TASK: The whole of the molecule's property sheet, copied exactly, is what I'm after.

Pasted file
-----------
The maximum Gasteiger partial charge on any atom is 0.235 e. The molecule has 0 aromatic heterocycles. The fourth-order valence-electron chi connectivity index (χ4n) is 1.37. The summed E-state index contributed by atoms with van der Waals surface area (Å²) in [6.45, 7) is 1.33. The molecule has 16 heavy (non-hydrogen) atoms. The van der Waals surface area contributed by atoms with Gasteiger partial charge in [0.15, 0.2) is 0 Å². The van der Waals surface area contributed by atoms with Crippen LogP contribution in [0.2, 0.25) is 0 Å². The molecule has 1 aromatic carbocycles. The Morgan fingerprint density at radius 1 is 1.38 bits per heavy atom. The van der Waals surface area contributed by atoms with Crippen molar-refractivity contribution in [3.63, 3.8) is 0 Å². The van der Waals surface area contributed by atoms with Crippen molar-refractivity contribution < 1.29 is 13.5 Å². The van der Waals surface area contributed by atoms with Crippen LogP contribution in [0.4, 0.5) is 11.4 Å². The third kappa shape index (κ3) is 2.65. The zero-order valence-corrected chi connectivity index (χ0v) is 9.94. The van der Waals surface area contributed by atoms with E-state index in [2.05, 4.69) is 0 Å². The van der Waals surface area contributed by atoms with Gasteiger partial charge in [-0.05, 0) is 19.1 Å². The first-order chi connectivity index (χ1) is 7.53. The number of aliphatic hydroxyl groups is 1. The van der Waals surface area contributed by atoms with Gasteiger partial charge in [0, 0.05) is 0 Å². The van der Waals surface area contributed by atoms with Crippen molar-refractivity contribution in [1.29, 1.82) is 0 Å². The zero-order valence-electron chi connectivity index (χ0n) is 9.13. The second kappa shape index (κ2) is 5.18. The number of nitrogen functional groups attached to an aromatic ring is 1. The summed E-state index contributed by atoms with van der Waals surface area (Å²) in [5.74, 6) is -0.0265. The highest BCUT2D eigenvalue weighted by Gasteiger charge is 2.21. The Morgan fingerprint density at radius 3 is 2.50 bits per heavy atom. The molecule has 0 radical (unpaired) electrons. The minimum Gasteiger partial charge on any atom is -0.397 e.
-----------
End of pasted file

The maximum Gasteiger partial charge on any atom is 0.235 e. The molecule has 0 aromatic heterocycles. The fourth-order valence-electron chi connectivity index (χ4n) is 1.37. The summed E-state index contributed by atoms with van der Waals surface area (Å²) in [6.45, 7) is 1.33. The molecule has 16 heavy (non-hydrogen) atoms. The van der Waals surface area contributed by atoms with Gasteiger partial charge in [0.15, 0.2) is 0 Å². The van der Waals surface area contributed by atoms with Crippen LogP contribution in [0.2, 0.25) is 0 Å². The molecule has 1 aromatic carbocycles. The Morgan fingerprint density at radius 1 is 1.38 bits per heavy atom. The van der Waals surface area contributed by atoms with Crippen molar-refractivity contribution in [3.63, 3.8) is 0 Å². The van der Waals surface area contributed by atoms with Crippen molar-refractivity contribution < 1.29 is 13.5 Å². The van der Waals surface area contributed by atoms with Crippen LogP contribution in [0.4, 0.5) is 11.4 Å². The third kappa shape index (κ3) is 2.65. The zero-order valence-corrected chi connectivity index (χ0v) is 9.94. The van der Waals surface area contributed by atoms with E-state index in [2.05, 4.69) is 0 Å². The van der Waals surface area contributed by atoms with Gasteiger partial charge in [-0.05, 0) is 19.1 Å². The first-order chi connectivity index (χ1) is 7.53. The number of aliphatic hydroxyl groups is 1. The van der Waals surface area contributed by atoms with Gasteiger partial charge in [0, 0.05) is 0 Å². The van der Waals surface area contributed by atoms with Crippen molar-refractivity contribution in [1.29, 1.82) is 0 Å². The zero-order valence-electron chi connectivity index (χ0n) is 9.13. The second kappa shape index (κ2) is 5.18. The number of nitrogen functional groups attached to an aromatic ring is 1. The summed E-state index contributed by atoms with van der Waals surface area (Å²) in [5.74, 6) is -0.0265. The highest BCUT2D eigenvalue weighted by Gasteiger charge is 2.21. The Morgan fingerprint density at radius 3 is 2.50 bits per heavy atom. The molecule has 0 radical (unpaired) electrons. The minimum Gasteiger partial charge on any atom is -0.397 e.